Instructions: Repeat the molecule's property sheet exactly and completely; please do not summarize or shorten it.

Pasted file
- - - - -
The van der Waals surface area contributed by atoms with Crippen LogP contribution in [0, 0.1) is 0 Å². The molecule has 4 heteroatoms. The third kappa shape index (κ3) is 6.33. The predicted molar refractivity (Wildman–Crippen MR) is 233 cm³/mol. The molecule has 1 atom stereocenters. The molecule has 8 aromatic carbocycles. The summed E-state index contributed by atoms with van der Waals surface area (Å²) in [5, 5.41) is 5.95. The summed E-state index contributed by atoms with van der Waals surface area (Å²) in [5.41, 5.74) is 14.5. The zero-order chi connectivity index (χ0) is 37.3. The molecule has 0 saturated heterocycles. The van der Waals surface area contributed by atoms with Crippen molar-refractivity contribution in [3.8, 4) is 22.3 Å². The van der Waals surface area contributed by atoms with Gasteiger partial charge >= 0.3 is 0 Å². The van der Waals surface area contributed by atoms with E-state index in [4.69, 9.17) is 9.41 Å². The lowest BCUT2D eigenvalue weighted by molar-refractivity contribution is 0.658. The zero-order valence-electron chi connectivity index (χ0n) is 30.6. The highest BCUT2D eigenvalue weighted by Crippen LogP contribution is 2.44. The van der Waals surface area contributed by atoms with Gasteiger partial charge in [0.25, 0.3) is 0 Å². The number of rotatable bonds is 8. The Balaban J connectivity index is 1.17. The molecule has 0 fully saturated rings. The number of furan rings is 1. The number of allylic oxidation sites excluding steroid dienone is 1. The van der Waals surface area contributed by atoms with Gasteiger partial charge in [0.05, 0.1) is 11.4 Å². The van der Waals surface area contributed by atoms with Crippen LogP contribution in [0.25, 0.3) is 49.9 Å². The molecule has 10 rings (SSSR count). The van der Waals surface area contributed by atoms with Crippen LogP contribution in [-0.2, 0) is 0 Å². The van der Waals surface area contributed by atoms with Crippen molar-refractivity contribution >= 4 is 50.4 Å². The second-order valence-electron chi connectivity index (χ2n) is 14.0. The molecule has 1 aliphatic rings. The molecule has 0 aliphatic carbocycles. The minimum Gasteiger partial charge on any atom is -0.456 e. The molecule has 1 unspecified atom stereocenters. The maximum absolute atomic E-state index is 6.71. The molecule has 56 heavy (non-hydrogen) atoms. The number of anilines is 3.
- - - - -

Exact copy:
The van der Waals surface area contributed by atoms with Crippen LogP contribution in [0, 0.1) is 0 Å². The molecule has 4 heteroatoms. The third kappa shape index (κ3) is 6.33. The predicted molar refractivity (Wildman–Crippen MR) is 233 cm³/mol. The molecule has 1 atom stereocenters. The molecule has 8 aromatic carbocycles. The summed E-state index contributed by atoms with van der Waals surface area (Å²) in [5, 5.41) is 5.95. The summed E-state index contributed by atoms with van der Waals surface area (Å²) in [5.41, 5.74) is 14.5. The zero-order chi connectivity index (χ0) is 37.3. The molecule has 0 saturated heterocycles. The van der Waals surface area contributed by atoms with Crippen molar-refractivity contribution in [3.8, 4) is 22.3 Å². The van der Waals surface area contributed by atoms with Gasteiger partial charge >= 0.3 is 0 Å². The van der Waals surface area contributed by atoms with E-state index in [4.69, 9.17) is 9.41 Å². The lowest BCUT2D eigenvalue weighted by molar-refractivity contribution is 0.658. The zero-order valence-electron chi connectivity index (χ0n) is 30.6. The highest BCUT2D eigenvalue weighted by Crippen LogP contribution is 2.44. The van der Waals surface area contributed by atoms with Gasteiger partial charge in [0.25, 0.3) is 0 Å². The number of rotatable bonds is 8. The Balaban J connectivity index is 1.17. The molecule has 0 fully saturated rings. The number of furan rings is 1. The number of allylic oxidation sites excluding steroid dienone is 1. The van der Waals surface area contributed by atoms with Gasteiger partial charge in [0.05, 0.1) is 11.4 Å². The van der Waals surface area contributed by atoms with Crippen LogP contribution in [0.25, 0.3) is 49.9 Å². The molecule has 10 rings (SSSR count). The van der Waals surface area contributed by atoms with Crippen LogP contribution in [-0.2, 0) is 0 Å². The van der Waals surface area contributed by atoms with Crippen molar-refractivity contribution >= 4 is 50.4 Å². The second-order valence-electron chi connectivity index (χ2n) is 14.0. The molecule has 1 aliphatic rings. The molecule has 0 aliphatic carbocycles. The minimum Gasteiger partial charge on any atom is -0.456 e. The molecule has 1 unspecified atom stereocenters. The maximum absolute atomic E-state index is 6.71. The molecule has 56 heavy (non-hydrogen) atoms. The number of anilines is 3.